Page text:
Mr. SHERMAN. Mr. MADISON animadverted on the delinquency of the States; when his object required him to prove that the constitution of Congress was faulty. Congress is not to blame for the faults of the States. Their measures have been right, and the only thing wanting has been a further power in Congress to render them effctual.
Mr. DAVIE was much embarrassed, and wished for explanations. The Report of the Committee, allowing the Legislatures to choose the Senate, and establishing a proportional representation in it, seemed to be impracticable. There will, according to this rule, be ninety members in the outset, and the number will increase as new States are added. It was impossible that so numerous a body could possess the activity and other qualities required in it. Were he to vote on the comparative merits of the Report, as it stood, and the amendment, he should be constrained to prefer the latter. The appointment of the Senate by electors, chosen by the people for that purpose, was, he conceived, liable to an insuperable difficulty. The larger counties or districts, thrown into a general district, would certainly prevail over the smaller counties or districts, and merit in the latter would be excluded altogether. The Report, therefore, seemed to be right in referring the appointment to the Legislatures, whose agency in the general system did not appear to him objectionable, as it did to some others. The fact was, that the local prejudices and interests which could not be denied to exist, would find their way into the national councils, whether the Representatives should be chosen by the Legislatures, or by the people themselves. On the other hand, if a proportional representation was attended with insuperable difficulties, the making the Senate the representative of the States looked like bringing us back to Congress again, and shutting out all the advantages expected from it. Under this view of the subject, he could not vote for any plan for the Senate yet proposed. He thought that, in general, there were extremes on both sides. We were partly federal, partly national, in our union; and he did not see why the Government might not in some respects operate on the States, in others on the people.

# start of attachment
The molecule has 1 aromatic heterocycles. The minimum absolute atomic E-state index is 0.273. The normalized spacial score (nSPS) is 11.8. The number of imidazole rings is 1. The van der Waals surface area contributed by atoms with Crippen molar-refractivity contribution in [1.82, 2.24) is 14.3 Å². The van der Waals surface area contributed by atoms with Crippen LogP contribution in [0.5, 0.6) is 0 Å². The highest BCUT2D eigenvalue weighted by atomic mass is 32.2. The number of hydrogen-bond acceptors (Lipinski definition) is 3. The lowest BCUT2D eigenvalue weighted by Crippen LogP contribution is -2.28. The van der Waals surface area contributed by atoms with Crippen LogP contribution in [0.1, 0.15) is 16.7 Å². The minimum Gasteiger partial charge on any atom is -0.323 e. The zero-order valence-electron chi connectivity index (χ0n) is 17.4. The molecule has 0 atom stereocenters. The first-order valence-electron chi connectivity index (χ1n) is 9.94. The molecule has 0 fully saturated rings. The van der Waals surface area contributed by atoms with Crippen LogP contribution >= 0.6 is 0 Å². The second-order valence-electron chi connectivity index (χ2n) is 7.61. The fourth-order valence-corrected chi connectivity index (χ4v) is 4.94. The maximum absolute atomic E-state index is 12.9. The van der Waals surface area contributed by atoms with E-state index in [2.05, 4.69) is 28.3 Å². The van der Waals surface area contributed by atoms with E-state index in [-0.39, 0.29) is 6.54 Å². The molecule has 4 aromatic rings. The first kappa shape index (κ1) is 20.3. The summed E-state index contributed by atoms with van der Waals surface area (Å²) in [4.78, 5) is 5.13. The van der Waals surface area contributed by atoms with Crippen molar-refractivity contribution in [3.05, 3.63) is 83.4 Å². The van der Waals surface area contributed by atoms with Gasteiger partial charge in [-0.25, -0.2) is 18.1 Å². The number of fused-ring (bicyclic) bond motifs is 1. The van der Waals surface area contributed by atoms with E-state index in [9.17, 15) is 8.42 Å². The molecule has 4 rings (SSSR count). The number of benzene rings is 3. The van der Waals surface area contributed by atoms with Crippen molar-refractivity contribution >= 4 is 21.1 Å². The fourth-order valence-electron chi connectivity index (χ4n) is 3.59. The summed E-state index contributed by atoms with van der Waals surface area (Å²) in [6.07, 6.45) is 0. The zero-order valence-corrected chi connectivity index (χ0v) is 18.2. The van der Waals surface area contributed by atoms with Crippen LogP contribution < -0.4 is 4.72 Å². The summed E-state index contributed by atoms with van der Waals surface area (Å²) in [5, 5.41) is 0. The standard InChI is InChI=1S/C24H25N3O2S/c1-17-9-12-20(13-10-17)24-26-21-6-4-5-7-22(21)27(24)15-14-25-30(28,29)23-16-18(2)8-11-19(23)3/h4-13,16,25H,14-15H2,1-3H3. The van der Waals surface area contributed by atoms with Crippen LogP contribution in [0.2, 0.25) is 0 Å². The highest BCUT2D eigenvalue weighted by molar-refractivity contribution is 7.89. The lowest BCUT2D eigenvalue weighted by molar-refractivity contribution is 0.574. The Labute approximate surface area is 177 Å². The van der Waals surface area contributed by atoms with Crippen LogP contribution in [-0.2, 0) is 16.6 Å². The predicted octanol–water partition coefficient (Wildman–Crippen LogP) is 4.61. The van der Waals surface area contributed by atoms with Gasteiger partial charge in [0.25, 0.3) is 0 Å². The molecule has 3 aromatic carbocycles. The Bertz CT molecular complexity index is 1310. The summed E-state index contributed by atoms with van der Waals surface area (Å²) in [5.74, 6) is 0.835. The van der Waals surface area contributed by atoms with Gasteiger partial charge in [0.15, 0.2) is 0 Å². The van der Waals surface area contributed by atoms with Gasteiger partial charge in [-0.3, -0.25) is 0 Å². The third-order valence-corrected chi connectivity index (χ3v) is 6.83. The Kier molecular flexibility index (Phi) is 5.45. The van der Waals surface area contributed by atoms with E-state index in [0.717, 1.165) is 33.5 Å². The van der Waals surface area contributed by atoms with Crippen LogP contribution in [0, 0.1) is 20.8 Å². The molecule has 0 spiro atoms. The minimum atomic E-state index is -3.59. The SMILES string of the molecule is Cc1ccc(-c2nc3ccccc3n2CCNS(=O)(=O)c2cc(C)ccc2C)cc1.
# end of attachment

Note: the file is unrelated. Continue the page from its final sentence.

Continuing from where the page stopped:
Mr. WILSON admitted the question concerning the number of Senators to be embarrassing. If the smallest States be allowed one, and the others in proportion, the Senate will certainly be too numerous. He looked forward to the time when the smallest States will contain a hundred thousand souls at least. Let there be then one Senator in each, for every hundred thousand souls, and let the States not having that number of inhabitants be allowed one. He was willing himself to submit to this temporary concession to the small States; and threw out the idea as a ground of compromise.
Doctor FRANKLIN. The diversity of opinions turns on two points. If a proportional representation takes place, the small States contend that their liberties will be in danger. If an equality of votes is to be put in its place, the large States say their money will be in danger. When a broad table is to be made, and the edges of planks do not fit, the artist takes a little from both, and makes a good joint. In like manner, here, both sides must part with some of their demands, in order that they may join in some accommodating proposition. He had prepared one which he would read, that it might lie on the table for consideration. The proposition was in the words following:
“That the Legislatures of the several States shall choose and send an equal number of delegates, namely, —, who are to compose the second branch of the General Legislature.
“That in all cases or questions wherein the sovereignty of individual States may be affected, or whereby their authority over their own citizens may be diminished, or the authority of the General Government within the several States augmented, each State shall have equal suffrage.